i wondering if having night sights are a plus or not so much. if so what are some good ones that are not terribly expensive? at this point im not sold on night sights. any feed back one way or another would help me.
I like mine they are the sights more visible in low light, and look awesome in no light. the ones on my sig 1911 are novak style. I have to say the cheapest way to get them is to buy a gun with them. I sent my other 1911 off to novak to have them install a ghost night sight and that's kind of expensive. if you can change your sights your self that will save some coin.
I like the Trijicons I have on my Glock.
I believe that "night sights" are a complete waste of time and money.
(Several well-qualified shooting/tactical trainers agree with me.)
• If you practice as much as you should, you will find that you can "point shoot" or "slide shoot" without any use of the sights at close range. The mere dark silhouette of the rear end of the pistol is sight enough, if you can see it, and instinctive shooting in pitch dark will also work...if you practice.
• If it's so dark that you can't see your sights without Tritium (or other glow-in-the-dark) illumination, then you can't see your target, either. Are you sure that it's a burglar, or might it be your 'teenager or your roommate, stumbling around in the dark? So what you really need is a flashlight, and training in its use as an adjunct to a defensive firearm, not glow-sights.
• I have consistently found that glow-sights are a serious distraction, pulling your eyes away from the search-and-identification of a possible bad guy, and swamping your eye's light receptors with unnecessary glow.
• Learn to always place your pistol in the very same position on your night-table, so you don't need the glow of its sights to allow you to find it quickly. Place a "tactical" flashlight right next to it. Sight glow helps the bad guy to find your gun, too.
Nifty gadgets and miracles-of-the-week do not relieve you of the need and the responsibility to learn to shoot well under all conditions. In fact, they may make your learning job that much more difficult.
There are no shortcuts. The best thing you can do is to practice, practice, and then practice some more.
I don't like front and rear night sights, but do favor a front only, I like just the tritium vial, no big white ring around it. What Steve posted is true but a single tritium dot negates a lot of it. I find three dot sights of any type to be too "busy" and in those cases black out the dots on the rear sight.
On guns like my HK45/P30 where the sights are "Luminous" I actually mark over them with a marker as they are almost too bright and during shooting the front sight becomes darker than the rear sight.
I could take them or leave them, but most of the guns I buy come with them and I really like the Heinie or 10-8 sights, not cheap but I favor the wide notch rear sight option.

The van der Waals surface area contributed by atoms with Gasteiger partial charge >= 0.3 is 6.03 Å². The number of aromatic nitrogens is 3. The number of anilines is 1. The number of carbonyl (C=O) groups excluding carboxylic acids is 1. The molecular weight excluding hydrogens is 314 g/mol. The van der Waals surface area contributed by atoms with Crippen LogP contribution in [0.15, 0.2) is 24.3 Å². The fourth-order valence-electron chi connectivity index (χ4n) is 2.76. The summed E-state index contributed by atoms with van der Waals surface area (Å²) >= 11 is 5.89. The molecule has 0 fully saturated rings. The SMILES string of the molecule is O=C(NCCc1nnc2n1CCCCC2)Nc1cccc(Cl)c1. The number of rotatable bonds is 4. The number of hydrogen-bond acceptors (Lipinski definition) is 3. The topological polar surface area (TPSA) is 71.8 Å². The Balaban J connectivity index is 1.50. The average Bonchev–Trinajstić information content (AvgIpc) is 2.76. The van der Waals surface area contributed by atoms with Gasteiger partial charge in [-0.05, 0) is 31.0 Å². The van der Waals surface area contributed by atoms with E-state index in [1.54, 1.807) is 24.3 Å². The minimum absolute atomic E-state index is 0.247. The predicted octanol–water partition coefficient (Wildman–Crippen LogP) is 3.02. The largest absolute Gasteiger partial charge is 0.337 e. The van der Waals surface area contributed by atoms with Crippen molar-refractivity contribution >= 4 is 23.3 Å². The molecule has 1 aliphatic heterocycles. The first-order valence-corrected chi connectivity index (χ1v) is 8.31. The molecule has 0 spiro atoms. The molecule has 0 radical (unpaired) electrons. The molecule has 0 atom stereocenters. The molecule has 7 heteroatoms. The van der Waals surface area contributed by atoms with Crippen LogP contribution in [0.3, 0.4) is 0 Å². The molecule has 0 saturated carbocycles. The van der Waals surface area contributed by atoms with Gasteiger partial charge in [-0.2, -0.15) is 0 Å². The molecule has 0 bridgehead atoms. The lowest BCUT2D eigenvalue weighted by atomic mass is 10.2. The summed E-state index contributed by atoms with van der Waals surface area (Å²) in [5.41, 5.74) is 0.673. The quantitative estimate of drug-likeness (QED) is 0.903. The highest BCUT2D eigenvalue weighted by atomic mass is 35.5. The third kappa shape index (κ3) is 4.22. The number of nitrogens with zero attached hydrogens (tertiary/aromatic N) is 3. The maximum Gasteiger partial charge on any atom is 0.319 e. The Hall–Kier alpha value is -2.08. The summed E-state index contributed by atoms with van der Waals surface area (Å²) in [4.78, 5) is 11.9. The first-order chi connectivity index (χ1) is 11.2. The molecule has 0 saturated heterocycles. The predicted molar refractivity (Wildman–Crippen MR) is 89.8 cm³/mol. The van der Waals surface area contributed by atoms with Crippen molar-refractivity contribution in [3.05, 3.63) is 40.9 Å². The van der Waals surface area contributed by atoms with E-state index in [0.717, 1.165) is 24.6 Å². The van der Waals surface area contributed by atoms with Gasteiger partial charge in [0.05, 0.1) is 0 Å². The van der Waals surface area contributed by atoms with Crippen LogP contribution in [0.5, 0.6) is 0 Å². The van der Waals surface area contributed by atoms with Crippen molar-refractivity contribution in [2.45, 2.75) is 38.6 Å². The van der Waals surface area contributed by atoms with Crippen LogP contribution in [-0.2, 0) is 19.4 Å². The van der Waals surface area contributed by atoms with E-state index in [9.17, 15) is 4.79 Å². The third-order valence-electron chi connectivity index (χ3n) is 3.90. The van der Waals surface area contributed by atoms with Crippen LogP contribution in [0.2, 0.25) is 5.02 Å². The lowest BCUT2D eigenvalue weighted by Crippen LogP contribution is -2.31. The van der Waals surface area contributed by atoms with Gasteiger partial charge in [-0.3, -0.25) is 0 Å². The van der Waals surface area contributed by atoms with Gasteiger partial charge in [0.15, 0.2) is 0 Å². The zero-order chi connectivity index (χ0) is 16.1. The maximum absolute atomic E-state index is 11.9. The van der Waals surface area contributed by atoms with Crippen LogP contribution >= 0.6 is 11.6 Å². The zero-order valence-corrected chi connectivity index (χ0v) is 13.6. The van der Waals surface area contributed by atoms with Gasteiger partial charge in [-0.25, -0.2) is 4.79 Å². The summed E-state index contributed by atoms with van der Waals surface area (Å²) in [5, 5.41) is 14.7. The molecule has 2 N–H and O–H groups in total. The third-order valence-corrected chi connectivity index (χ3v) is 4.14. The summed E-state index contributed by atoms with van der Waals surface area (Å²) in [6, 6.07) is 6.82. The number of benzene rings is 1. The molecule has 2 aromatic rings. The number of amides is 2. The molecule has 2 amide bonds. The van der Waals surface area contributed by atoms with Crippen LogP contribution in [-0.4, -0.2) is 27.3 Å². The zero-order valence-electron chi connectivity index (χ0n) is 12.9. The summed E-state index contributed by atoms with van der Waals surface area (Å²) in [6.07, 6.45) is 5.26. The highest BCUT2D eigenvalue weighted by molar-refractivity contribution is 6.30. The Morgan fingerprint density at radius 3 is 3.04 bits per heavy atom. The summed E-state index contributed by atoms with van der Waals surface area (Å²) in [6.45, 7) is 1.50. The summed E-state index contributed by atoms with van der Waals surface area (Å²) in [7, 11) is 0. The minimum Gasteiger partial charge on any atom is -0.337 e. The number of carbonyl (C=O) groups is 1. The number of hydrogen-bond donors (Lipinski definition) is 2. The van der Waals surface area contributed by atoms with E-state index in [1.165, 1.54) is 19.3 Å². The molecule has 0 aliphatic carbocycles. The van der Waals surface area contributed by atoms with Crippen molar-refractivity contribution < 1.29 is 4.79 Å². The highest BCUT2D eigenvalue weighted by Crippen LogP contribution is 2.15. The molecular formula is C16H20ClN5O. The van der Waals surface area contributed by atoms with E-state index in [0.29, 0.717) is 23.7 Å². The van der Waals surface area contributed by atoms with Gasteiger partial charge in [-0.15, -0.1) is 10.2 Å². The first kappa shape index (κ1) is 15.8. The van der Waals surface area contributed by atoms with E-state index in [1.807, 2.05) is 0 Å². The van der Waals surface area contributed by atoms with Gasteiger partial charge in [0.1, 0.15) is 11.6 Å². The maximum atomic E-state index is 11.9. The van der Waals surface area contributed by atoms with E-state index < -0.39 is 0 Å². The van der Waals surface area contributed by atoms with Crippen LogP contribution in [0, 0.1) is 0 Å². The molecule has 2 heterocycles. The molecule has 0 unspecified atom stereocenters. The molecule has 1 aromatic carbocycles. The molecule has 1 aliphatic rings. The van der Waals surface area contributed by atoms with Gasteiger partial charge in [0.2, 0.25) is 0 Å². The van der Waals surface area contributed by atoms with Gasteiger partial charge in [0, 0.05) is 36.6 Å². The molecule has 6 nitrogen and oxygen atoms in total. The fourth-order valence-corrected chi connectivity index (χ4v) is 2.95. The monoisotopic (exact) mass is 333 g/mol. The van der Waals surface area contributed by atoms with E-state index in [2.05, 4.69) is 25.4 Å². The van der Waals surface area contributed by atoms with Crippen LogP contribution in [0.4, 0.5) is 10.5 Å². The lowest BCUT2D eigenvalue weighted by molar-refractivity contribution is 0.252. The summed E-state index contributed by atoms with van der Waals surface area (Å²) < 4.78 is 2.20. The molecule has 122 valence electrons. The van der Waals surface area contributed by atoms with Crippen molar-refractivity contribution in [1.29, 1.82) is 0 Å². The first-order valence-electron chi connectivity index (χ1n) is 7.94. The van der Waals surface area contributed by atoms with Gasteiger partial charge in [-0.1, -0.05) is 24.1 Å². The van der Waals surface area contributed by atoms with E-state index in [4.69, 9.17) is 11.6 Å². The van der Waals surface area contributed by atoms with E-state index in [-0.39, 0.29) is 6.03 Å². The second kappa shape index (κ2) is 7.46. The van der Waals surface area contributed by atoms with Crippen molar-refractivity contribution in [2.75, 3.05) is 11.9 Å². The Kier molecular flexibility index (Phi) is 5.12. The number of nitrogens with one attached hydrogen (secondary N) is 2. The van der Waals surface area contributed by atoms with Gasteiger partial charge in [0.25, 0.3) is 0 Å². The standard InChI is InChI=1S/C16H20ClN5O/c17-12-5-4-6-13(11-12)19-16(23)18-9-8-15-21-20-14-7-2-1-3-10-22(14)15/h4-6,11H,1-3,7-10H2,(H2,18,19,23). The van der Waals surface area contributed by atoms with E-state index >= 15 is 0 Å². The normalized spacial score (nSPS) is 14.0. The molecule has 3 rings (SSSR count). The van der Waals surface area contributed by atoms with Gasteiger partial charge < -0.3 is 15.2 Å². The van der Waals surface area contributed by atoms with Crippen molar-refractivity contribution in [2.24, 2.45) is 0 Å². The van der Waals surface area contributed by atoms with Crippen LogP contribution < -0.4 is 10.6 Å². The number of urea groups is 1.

A lot of people like the TFO option, and while I may change to fiber one day, I don't know if I'm ready to make the jump yet. Maybe next season I'll try some out.
Those are some big ifs.• If you practice as much as you should, you will find that you can "point shoot" or "slide shoot" without any use of the sights at close range. The mere dark silhouette of the rear end of the pistol is sight enough, if you can see it, and instinctive shooting in pitch dark will also work...if you practice.
Yes, all comments well taken, they may work for some, others have no need for them, some just like one, but it's up to you to decide there utility. If you can try to find a pistol w/ them and one w/o and compare them in low light and darkness to determine if it works for you. The front sight is indeed the most important sight, it's acqusition is paramount, you should find the front sight first and the rear sights will follow, but at the end of the day I'll think you'll see the light. I prefer Trijicons and their customer service is excellent. The warranty is for 12 years on the green and I've had some go for 15 before needing to be replaced. After the 15 years I shipped my slide back to them and they replaced all 3 ampules for $54.00 and they shipped it back for free.
I suggest to those who prefer glow-sights, and especially to those who prefer glow-sights front and back, that you go out, some dark and overcast night, and try this out:
Have a friend place three widely-spaced targets, more than seven yards downrange, while you are looking in the other direction.
When your friend is back behind the firing line, load up and try to find the targets. Try to put a couple of hits into each one as soon as you find it. (Don't find all three first, and then hit them. Shoot at each one as soon as you find it.)
That exercise may convince you that glow-sights can make dark-room shooting more difficult.
Try it and see.
Steve, fair enough, I will come back with an objective report once I put your suggestion into action. Likewise, I'll try the same scenario with darkened sights.
Here is my take on night sights. Being able to see the sights at night is one thing, being able to see the target is another. If the target is not visible what good are night sights.........I use CTC lazers. One shot at night the night sights are worthless, can't see them because the muzzel flash just blinded you.